The only possible explanation I can think of for needing this access is to register the domain for 10 years. Some people speculate since Google patented the idea that domain name registration length can be used in ranking algorithms that a 10 year domain registration must help search rankings. Besides the fact that there is no evidence that is true, if they were going to do this they would have simply said so.

Like I said in my comment, this sounds very shady. I'd mention it to someone and have them look into it further if I were you.

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I know for a fact that Google Webmaster Tools only requires you to put a file on your site to prove that you are in control of it. Which having FTP access will let you know. I highly doubt any other search engine would require anything regarding your registration information.

Do not give them your username and password. If they push for it ask for a specific defined reason for why they need it. If they do not give you one then they are obviously lying. If they do give you a reason question it extensively. If this company is trying to pull one on you and your company now is the time to figure it out. I would consider any work they do or claim they will do for you suspect if they don't back down on requesting that information and more or less apologize right away.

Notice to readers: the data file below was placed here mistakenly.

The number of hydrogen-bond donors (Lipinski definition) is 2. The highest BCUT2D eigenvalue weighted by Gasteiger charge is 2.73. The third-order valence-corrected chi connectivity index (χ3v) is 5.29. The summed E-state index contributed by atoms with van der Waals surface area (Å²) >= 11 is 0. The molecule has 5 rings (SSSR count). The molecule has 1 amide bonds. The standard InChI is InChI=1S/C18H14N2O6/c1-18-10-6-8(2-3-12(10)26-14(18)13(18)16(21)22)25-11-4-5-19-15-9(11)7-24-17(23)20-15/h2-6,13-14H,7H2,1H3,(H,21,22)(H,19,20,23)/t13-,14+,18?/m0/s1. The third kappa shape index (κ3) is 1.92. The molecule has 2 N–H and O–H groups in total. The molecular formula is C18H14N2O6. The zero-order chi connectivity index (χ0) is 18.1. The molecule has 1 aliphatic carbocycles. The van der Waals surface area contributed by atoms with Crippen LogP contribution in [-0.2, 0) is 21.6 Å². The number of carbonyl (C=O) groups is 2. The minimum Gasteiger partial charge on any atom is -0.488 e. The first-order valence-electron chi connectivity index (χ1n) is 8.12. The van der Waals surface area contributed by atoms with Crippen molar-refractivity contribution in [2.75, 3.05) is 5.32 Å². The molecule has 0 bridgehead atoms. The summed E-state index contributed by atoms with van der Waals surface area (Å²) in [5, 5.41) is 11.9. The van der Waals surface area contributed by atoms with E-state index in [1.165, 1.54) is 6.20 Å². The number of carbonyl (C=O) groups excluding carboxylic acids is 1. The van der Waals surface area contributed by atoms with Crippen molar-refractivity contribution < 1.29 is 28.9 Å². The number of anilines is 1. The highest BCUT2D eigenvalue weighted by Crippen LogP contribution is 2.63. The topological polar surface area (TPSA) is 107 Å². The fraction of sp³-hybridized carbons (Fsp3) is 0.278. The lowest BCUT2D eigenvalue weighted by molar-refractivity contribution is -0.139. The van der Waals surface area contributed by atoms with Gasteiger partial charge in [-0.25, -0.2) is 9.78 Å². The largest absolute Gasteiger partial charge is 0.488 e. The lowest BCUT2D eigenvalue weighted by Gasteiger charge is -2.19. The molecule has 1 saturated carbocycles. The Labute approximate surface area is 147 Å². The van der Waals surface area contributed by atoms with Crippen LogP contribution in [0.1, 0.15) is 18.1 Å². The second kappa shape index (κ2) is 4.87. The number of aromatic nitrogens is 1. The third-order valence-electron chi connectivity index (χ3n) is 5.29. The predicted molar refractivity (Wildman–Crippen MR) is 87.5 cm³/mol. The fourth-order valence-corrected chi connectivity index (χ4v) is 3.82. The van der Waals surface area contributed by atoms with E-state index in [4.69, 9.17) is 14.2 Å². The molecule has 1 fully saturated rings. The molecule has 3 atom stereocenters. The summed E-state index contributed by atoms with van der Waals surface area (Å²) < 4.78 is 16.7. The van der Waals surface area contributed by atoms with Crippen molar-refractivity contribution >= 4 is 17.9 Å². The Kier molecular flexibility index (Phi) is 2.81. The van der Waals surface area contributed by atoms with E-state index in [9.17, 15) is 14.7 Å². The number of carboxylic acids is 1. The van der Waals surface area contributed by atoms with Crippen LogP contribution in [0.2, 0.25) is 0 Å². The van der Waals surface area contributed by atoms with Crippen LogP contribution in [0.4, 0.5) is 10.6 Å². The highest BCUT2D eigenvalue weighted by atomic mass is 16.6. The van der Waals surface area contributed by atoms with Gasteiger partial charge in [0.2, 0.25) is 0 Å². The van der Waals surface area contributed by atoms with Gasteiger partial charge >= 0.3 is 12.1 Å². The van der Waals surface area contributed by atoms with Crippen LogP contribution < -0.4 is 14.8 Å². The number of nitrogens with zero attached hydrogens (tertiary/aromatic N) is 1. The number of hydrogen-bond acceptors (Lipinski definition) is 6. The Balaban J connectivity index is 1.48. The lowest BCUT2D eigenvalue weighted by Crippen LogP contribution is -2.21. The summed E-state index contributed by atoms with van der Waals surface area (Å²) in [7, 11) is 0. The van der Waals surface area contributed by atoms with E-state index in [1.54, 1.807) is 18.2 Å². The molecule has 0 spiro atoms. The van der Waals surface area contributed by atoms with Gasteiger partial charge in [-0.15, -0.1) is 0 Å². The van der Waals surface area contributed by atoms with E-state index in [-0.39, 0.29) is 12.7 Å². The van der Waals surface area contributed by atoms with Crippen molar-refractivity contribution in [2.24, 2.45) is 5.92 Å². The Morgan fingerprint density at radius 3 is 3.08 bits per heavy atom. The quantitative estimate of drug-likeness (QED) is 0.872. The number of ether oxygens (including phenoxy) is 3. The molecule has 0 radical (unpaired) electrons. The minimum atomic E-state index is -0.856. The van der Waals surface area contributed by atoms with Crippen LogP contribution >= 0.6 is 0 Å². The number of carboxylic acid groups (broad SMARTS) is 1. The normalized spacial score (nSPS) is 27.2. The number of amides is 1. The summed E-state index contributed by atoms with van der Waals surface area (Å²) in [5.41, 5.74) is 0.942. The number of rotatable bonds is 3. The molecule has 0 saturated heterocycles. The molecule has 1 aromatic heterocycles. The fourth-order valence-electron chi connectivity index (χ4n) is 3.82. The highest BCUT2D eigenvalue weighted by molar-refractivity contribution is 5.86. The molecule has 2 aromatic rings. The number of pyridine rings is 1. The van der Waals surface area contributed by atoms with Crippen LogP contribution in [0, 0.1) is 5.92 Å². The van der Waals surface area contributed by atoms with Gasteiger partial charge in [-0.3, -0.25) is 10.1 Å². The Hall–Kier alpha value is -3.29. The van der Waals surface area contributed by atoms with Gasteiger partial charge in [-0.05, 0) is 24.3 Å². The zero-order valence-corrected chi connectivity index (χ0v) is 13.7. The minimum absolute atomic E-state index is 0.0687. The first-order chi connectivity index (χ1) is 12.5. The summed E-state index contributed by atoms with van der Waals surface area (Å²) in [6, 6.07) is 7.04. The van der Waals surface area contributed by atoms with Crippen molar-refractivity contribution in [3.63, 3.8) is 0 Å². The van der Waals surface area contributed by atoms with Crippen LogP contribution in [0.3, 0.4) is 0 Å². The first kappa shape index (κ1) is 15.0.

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+1 for mentioning the shadiness. I find SEO companies shady to begin with. This only makes my opinion even lower... –  John Conde Aug 18 '10 at 19:24
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@John - I agree most SEO companies come across as very slimy. –  RandomBen Aug 18 '10 at 19:38
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You also may want to seriously consider ending your business relationship with this company. At the very least, make sure that you're completely covered to the fullest extent of the law with a clear contract that explicitly details the responsibilities of both sides. –  Virtuosi Media Aug 18 '10 at 20:28

This is not a valid reason. Your instincts are correct here. The only possible use of this information is to change the info stored with the registrar (dns etc.) which (given what you've said) isn't something they need to do.

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+1 for sniffing out the BS –  John Conde Aug 18 '10 at 19:23